3 Scouting Little, if any traditional scouting occurs. Scouting for pests such as the Japanese beetle is recommended since this pest can be destructive to the foliage, therefore reducing plant growth. Also, high populations of adults may lead to greater numbers of larvae to feed on root tissues. If scouting is conducted, it occurs twice weekly, by farm managers and/or their assistants. Information is reviewed for each field s pest counts and control measures are determined by producers or control decisions county extension personnel. Most pesticides are ground applied and re-entry intervals are posted for scouts, applicators and workers. Harvest Harvest is conducted by hand, usually beginning in late June through the end of September. Individuals harvesting for commercial purposes use cloth gloves to avoid abrasion by plants. Worker Safety and Re-Entry Intervals Most large scale producers are family farmers, occasionally they may hire migrant workers or individuals located near their community. Tennessee producers are required by federal and state laws to follow safety standards known as the Worker Protection Standards (WPS). The Worker Protection Standards are regulations which cover pesticide usage in agricultural, forest, nursery and greenhouse production. Any Tennessee producer employing individuals to work in agricultural production must inform and/or train workers concerning the Worker Protection Standards. Worker Protection Standards are standards which are to be followed by employers to help eliminate possible pesticide contamination of pesticide applicators, handlers or workers. Information pertaining to pesticide application must be posted in a central location. Information concerning products used, location of application and re-entry interval is posted at the central location. Also, other items pertaining to safety are provided to workers, applicators and/or handlers. Re-entry intervals of products commonly used in bramble production are listed in the pesticide section of this document (Table 1). If workers, handlers and/or applicators must enter the field earlier than indicated by the pesticide label, individuals may be required to wear certain personal protective equipment. In most cases this includes boots, gloves, hat, long sleeve shirts, and long legged trousers. The Signal Word indicated by Caution, Warning or Danger are indicators of the level of human hazard which may vary between formulations containing the same active ingredient. The Signal Word lets the applicator, handler or worker know the relative toxicity of a product. Early re-entry is generally not necessary in bramble production. Treated areas are also posted to inform workers that treatments have been made and re-entry is restricted. If employers and employees follow WPS regulations, harvest interval and re-entry intervals, agricultural workers are less likely to be at risk to pesticide exposure in Tennessee agricultural production systems. Table 1. Chemical name, trade name, PHI, REI, Restricted Use Pesticide (RUP), Signal Word and type of various pesticides used in bramble production. Chemical name Brand name/ Tradename PHI REI RUP TYPE SW Azinophos-methyl Guthion 50WP solupack 9-D 7-day Y I D Bifenazate Acaramite 50WS NA 12-hr I C Bifenthrin Brigade WSB, Capture 3-D 12-hr Y I W Sevin 50WP 7-D 12-hr I C Carbaryl Sevin 4F 7-D 12-hr I C Sevin 80WSP 7-D 12-hr I W Diazinon Diazinon 4E 7-D 24-hr Y I C Esfenvalerate Asana XL 12-D 12-hr Y I W hexythiazox Savey 50DF, 50WP 3-D 12-hr I C Malathion Malathion 57EC 1-D 12-hr I C Malathion 5EC 1-D 12-hr I C Pyrethrin Pyrenone crop spray 0 12-hr I Pyrethrin/ rotenone Pyrellin 0 12-hr I C Spinosad Spintor 2SC 1-D 4-hr I C Microthiol 80WP - 24-hr I/F C Sulfur Thiolux 80DF - 24-hr I/F C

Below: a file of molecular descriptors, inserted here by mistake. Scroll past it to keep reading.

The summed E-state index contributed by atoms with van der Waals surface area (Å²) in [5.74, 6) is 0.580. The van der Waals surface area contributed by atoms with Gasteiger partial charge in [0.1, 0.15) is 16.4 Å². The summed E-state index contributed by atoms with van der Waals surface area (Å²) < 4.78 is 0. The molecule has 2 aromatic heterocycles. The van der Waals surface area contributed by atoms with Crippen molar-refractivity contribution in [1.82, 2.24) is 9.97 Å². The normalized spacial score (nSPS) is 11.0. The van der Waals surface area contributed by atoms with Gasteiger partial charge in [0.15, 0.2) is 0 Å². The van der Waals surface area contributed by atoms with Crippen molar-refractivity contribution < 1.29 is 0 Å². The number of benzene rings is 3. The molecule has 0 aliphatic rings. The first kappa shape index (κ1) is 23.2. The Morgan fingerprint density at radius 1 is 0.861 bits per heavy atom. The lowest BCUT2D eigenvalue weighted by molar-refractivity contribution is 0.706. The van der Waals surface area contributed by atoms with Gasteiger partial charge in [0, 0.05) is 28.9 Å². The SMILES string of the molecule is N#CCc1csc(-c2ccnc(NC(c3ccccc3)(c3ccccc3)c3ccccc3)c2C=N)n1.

4 Thiolux Jet 80DF - 24-hr I/F C Wettable Sulfur 90W - 24-hr I/F C Tebufenozide Confirm 2F 14-D 4-hr I C Azoxystrobin Abound 2.08F 0 4-hr F C Captan Captan 80WDG 3-D 72-hr F D Champ Formula 2 * 24-hr F C Champion DP 24-hr F D Champion WP 24-hr F D Copper hydroxide Kocide 101 (50WP) 24-hr F D Kocide DF (40DF) 24-hr F D Kocide 4.5 LF 24-hr F D Kocide 2000 (35DF) 24-hr F W Copper salts Tenn-Cop 5E (5.1EL) 0 12-hr F W Basic copper sulfate Cuprofix Disperss (20DF) * 12-hr F W Cyprodinil Fludioxonil Switch 62.5WG 0 12-hr F C fenhexamid Elevate 50WDG 0 12-hr F C Fosetyl-al Aliette WDG 80WP hr F C Ipriodione Rovral 50WP 0 24-hr F C Rovral 4 F 0 24-hr F C Lime sulfur Lim-sulfur solution 0-D 48-hr F/I D Mefanoxam Ridomil Gold 4EC hr F C Ridomil Gold 2.5 GR hr F C Myclobutanil Nova 40W 0 24-hr F W Phosphorous acid Phostrol - 4-hr F C Pyraclostrobin/ Boscalid Pristine 0 24-hr F C Clethodim Select 2EC - 24-hr H W Bentazon Basagran - 48-hr H C dichlobenil Casoron 4G 12-hr H C Fluaziflop-butyl Flusilade DX hr H C Glyphosate Glyphosate original Various 14-D 12-hr H C Napropamide Devrinol 50DF 42-D 12-hr H C Devrinol 10G 42-D 12-hr H C Norflurazon Solicam 80DF 60-D 12-hr H C Oryzalin Surflan A.S hr H C Paraquat Gramoxone Max 12-hr Y H D Sethoxydim Poast 1.5EC 45-D 12-hr H W Simazine Princep 90WDG - 12-hr H C Terbacil Sinbar 80WP 70-D 12-hr H C Pelargonic acid Scythe (4.2) - 12-hr H W PHI= Post harvest interval, REI= re-entry interval